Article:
Sunday, January 28, 2018

Priceless

A couple years ago one of my fire buddies was sounding off about the size of his anticipated tax refund.  Suffice to say it was in the five digit range.  Knowing his salary, I was horrified. "They're taking too much out!" I said.  "The government is using your money for free all year and you're not getting any interest on it!"

He was unfazed.  "Redneck savings account," he yelled.  "If I had that money in the summer, I'd just spend it.  Now I get it in the winter when I need it."

Like a large part of the wildland firefighting force, my buddy gets put in "non pay status" for six months out of the year, even though he is considered to be a permanent employee.  Not surprisingly, most of  these firefighters obsessively count their overtime hours, scrounge for off season work, and take any assignment they can get, to make ends meet.  Money is something we all talk about a lot.

I'm starting to get itchy feet.  The travel bug is biting.  It's been almost three years since my last trip.  I want to hike in Norway, go back to Iceland, climb a mountain in Russia.  My miser side fights with my spontaneous side.  I think about the retirees I know, still going on the road to fight fire as needed, even though some of them don't want to.  And then I think of the others who saved every penny, stayed home, and retired at 50, never looking back.  Then there are those who meant to travel and see the world, but they never did.  They thought they could do it later, but an accident or a disease lurking in their body's cells took them first.

It's a delicate balance.  I'd have more money for the future if I hadn't climbed in Nepal, hiked in Patagonia, or camped in Antarctica.  But I can't imagine my life without those experiences.  Maybe I'll have to follow the wildfires for a few more years because of them.  But I've seen the sun rise over seven continents.  It was a good choice.
Antarctica, no filter.  Cheap? No. Worth it? Yes.
 

12 comments:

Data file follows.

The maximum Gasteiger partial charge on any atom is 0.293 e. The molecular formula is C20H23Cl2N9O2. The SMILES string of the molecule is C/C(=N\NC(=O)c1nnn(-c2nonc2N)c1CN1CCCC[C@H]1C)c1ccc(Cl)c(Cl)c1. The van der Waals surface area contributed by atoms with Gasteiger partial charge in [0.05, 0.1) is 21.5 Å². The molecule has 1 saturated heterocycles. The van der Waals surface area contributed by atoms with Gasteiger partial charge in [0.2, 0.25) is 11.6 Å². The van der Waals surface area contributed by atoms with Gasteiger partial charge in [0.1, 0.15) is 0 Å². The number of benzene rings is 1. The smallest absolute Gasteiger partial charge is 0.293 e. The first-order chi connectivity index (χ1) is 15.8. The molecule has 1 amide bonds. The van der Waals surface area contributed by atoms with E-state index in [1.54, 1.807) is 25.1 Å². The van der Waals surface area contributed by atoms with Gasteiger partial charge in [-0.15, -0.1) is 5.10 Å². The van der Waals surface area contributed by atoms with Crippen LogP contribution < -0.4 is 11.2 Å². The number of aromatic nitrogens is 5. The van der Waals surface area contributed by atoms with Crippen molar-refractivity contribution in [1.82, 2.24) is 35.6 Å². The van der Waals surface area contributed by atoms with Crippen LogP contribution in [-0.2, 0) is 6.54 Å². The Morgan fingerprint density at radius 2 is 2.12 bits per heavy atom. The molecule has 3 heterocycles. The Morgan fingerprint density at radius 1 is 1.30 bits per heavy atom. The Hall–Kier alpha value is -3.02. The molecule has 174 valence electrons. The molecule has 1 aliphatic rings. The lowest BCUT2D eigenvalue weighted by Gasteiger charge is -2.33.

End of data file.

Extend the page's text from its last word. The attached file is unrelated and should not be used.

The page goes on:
1. The memories of your travel adventures are priceless and well worth it! Jadon and I have an ever growing list of places we want to visit and look forward to the changes upcoming in our life so that we can start knocking some of these places off the to do list!!

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  2. Delicate balance for sure. But as long as you are solvent, hope you can go on racking up those memories...it's a cliche, but they are priceless -- at the time and to think back on during the long work times. Seven continents - amazing!

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  3. Oh heck yes, travel now, while you can. You just never know what the future holds - I am all for doing as much as you can possibly afford, because honestly, if I make it beyond 90, I seriously doubt I'll have the energy to run and jump and play like I do now.

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    1. I agree! It's good to hear some affirmation. I hear a lot of my friends say they can't because of this or that.

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  4. Go, go, go! BTW, consider things like Earthwatch or Friendship Force International to get you to a country, in with locals, etc. and then stay after for climbing or whatever else you want to do.

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  5. I'm all for traveling when you are still young and in good health. Somehow we if we want to go bad enough, we always find the money

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    1. That's true, I traveled when I was a penniless seasonal employee. I have to remember that.

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  6. Love the phrase "delicate balance" to describe the work-free time tension.

    Been thinking about this a lot lately. I've got a miser side too, the side that checks all the account balances and thinks they are not growing fast enough. But then wonders just how much savings are really needed.

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    1. Yes that's the dilemma. I hear financial experts saying you need a million, well that's not happening here. I don't feel like my life costs me that much. It's still a worry though.

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